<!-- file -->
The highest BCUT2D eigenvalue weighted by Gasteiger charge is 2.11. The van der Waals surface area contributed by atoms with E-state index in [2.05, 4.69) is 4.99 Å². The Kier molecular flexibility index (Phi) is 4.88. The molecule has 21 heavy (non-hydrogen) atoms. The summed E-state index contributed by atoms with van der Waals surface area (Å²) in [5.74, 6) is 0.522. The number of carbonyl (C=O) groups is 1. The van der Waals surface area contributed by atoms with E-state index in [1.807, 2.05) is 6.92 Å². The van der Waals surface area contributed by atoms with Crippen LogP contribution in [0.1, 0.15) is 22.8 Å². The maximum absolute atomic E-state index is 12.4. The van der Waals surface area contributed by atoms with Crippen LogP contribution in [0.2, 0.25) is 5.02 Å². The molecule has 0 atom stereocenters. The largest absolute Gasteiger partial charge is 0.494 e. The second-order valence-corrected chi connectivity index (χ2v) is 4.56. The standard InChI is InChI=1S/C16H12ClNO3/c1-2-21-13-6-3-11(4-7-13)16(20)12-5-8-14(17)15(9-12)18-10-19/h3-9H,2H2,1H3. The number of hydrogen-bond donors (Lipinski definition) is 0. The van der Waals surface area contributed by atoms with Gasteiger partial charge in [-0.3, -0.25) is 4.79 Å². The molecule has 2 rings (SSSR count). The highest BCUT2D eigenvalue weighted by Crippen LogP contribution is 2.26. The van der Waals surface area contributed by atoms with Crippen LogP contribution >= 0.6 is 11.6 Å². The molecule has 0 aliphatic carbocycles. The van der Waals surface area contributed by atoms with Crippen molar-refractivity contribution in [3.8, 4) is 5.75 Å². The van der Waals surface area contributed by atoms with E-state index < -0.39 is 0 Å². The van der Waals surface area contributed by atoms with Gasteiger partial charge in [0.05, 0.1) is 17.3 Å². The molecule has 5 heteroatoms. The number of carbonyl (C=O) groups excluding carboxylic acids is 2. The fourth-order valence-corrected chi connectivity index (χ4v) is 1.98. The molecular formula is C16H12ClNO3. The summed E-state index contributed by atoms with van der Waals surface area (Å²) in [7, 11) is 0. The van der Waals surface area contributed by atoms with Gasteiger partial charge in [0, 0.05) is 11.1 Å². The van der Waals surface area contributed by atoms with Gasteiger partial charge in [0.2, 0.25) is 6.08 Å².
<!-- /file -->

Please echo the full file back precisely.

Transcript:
The highest BCUT2D eigenvalue weighted by Gasteiger charge is 2.11. The van der Waals surface area contributed by atoms with E-state index in [2.05, 4.69) is 4.99 Å². The Kier molecular flexibility index (Phi) is 4.88. The molecule has 21 heavy (non-hydrogen) atoms. The summed E-state index contributed by atoms with van der Waals surface area (Å²) in [5.74, 6) is 0.522. The number of carbonyl (C=O) groups is 1. The van der Waals surface area contributed by atoms with E-state index in [1.807, 2.05) is 6.92 Å². The van der Waals surface area contributed by atoms with Crippen LogP contribution in [0.1, 0.15) is 22.8 Å². The maximum absolute atomic E-state index is 12.4. The van der Waals surface area contributed by atoms with Crippen LogP contribution in [0.2, 0.25) is 5.02 Å². The molecule has 0 atom stereocenters. The largest absolute Gasteiger partial charge is 0.494 e. The second-order valence-corrected chi connectivity index (χ2v) is 4.56. The standard InChI is InChI=1S/C16H12ClNO3/c1-2-21-13-6-3-11(4-7-13)16(20)12-5-8-14(17)15(9-12)18-10-19/h3-9H,2H2,1H3. The number of hydrogen-bond donors (Lipinski definition) is 0. The van der Waals surface area contributed by atoms with Gasteiger partial charge in [-0.3, -0.25) is 4.79 Å². The molecule has 2 rings (SSSR count). The highest BCUT2D eigenvalue weighted by Crippen LogP contribution is 2.26. The van der Waals surface area contributed by atoms with Crippen LogP contribution >= 0.6 is 11.6 Å². The molecule has 0 aliphatic carbocycles. The van der Waals surface area contributed by atoms with Crippen molar-refractivity contribution in [3.8, 4) is 5.75 Å². The van der Waals surface area contributed by atoms with E-state index < -0.39 is 0 Å². The van der Waals surface area contributed by atoms with Gasteiger partial charge in [0.05, 0.1) is 17.3 Å². The molecule has 5 heteroatoms. The number of carbonyl (C=O) groups excluding carboxylic acids is 2. The fourth-order valence-corrected chi connectivity index (χ4v) is 1.98. The molecular formula is C16H12ClNO3. The summed E-state index contributed by atoms with van der Waals surface area (Å²) in [7, 11) is 0. The van der Waals surface area contributed by atoms with Gasteiger partial charge in [0, 0.05) is 11.1 Å². The van der Waals surface area contributed by atoms with Gasteiger partial charge in [0.2, 0.25) is 6.08 Å².